Disease Vector Mapping (VECMAP) Workshop

Vector-borne diseases (VBD), i.e. diseases transmitted by arthropod vectors such as mosquitoes, ticks, midges, are (re-)emerging and spreading across the world and are having a profound impact on human and veterinary health, ecology, socio-economics and disease management.  Typically these vectors are highly sensitive to environmental and eco-climatic conditions and shifts which can be monitored through linking earth observation data (EO) to results from field sampling supported by satellite navigation (GPS, EGNOS, Galileo).

ESA has recently started the VECMAP feasibility study, which is a concept for an end-to-end system and associated service aimed at the mapping and surveillance of mosquitoes coordinated by Avia-GIS (Belgium) in partnership with ERGO (UK), MEDES (France), VITO (Belgium), EARS (Netherlands) and RIVM (Netherlands).

A workshop was held from 5-7 January 2010 at the National Institute for Public Health and the Environment (RIVM) in Bilthoven, the Netherlands, in order to bring together developers and primary user groups as to discuss user needs, technical possibilities, possible co-operation and service models.

The consortium presented its capability in vector and disease distribution modelling and forecasting, based on field data and Earth Observation. The projected users presented their eventual needs, present capabilities and technology gaps. An introductory discussion was then held in order to converge to actual user requirements for the VECMAP service.


Potential users were present from Belgium, France, Italy, The Netherlands, Switzerland and the UK. Three groups of users were identified, each having their particular view on the matter:

  • Public Health

  • Mosquito Control

  • Research

Required services

  • The public health authorities expressed the need for:
    Modelling the current and future distribution of Aedes albopictus at the continental scale using input data from the recently created VBORNET network at ECDC (Sweden);
  • Mapping of the distribution of Aedes Albopictus, an invasive mosquito species that enabled the spread in 2007 of the tropical disease Chikungunya into northern Italy after introduction by a tourist;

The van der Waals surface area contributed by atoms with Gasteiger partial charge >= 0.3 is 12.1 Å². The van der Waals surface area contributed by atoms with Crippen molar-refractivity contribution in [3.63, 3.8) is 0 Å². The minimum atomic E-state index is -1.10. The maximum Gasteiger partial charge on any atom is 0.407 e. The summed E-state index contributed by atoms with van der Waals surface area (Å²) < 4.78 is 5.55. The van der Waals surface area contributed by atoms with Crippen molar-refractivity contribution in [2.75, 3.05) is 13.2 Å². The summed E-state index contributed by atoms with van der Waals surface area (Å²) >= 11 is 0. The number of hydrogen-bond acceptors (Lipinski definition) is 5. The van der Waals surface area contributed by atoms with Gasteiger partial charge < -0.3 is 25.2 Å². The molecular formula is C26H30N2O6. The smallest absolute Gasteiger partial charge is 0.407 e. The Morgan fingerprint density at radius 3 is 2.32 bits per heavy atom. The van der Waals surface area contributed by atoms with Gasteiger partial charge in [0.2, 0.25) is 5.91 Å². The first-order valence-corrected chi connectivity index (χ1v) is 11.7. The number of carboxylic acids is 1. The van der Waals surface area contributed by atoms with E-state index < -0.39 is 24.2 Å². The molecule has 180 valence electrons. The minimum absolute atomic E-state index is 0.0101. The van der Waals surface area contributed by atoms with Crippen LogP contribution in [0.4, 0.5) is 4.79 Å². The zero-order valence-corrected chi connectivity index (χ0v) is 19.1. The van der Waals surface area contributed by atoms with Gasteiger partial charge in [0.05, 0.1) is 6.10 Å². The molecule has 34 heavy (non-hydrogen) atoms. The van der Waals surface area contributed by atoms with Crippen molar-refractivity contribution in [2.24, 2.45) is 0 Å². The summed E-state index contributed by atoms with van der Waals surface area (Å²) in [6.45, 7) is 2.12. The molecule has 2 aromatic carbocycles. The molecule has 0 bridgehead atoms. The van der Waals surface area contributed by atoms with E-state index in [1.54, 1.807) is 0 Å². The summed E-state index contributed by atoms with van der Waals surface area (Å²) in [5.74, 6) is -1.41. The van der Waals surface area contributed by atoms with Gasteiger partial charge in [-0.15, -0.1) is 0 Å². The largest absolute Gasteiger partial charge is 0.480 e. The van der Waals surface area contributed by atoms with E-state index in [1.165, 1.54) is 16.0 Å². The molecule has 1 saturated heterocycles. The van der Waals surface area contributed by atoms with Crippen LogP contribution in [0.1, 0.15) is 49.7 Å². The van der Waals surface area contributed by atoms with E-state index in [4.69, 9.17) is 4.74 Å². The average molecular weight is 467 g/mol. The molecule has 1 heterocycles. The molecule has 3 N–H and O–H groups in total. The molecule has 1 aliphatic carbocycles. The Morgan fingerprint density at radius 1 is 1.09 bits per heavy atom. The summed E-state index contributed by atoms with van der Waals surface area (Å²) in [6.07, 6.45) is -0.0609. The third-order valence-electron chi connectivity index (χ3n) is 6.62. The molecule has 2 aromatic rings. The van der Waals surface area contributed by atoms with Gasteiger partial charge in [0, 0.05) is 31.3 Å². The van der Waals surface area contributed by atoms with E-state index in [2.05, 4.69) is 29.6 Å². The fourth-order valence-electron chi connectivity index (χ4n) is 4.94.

• Mapping absence and presence of endemic species, with eventual focus on biodiversity indicator species and/ or species groups of particular importance to disease transmission (e.g. West Nile Virus);
  • Control and monitoring of (invasive) populations including rapid response capability in case of threats of disease outbreak.

Influence of landscaping activities, climatic changes and seasonal development of the vector population are to be better understood.

The researchers are primarily interested in data collection and testing both spatial and temporal models. Historical data sets have to be built up over large periods in order to make more reliable forecasts. In addition researchers also may team up with PH authorities and VECMAP to conduct national surveys.

Mosquito controllers aim to maintain population levels below certain thresholds above which there is a danger for nuisance or even spread of disease. Control should preferably be applied in an environmentally friendly manner on the larvae, shortly after hatching. The conditions, location and timing of hatching vary widely between species however. Highly detailed and frequent information is required on the local environment and weather conditions that the mosquito populations are exposed to. By combination of various Earth Observation data sets (radar, optical, infra-red) with data from sensors installed in the field an adequate model may be developed. Also distributed sensor networks were suggested for this purpose, e.g. to monitor the controlled flooding of rice fields by their owners, an event that affects the hatching of certain species. It will have to be investigated what is readily achievable as part of a sustainable service and what needs further research. 

All parties subscribe to the need for some sort of standardization to be able to consistently compare and combine datasets from different sources and epochs.  

It was also recognized that the same VECMAP toolset should be used for mapping other vectors (like ticks or even birds and mammals) and for mapping the spread of (human or veterinary) disease.

Next steps

The user requirements will now be detailed and compared with currently present capabilities to determine the required functionality of VECMAP, and eventually the VECMAP service model and architecture.

VECMAP is a Feasibility Study under ESA's ARTES 20 Integrated Application Promotion programme. IAP Feasibility Studies if successful, will be followed by a demonstration project with the final aim of deploying an operational service.

12 January 2010
Last updated at 25 March 2014 - 16:20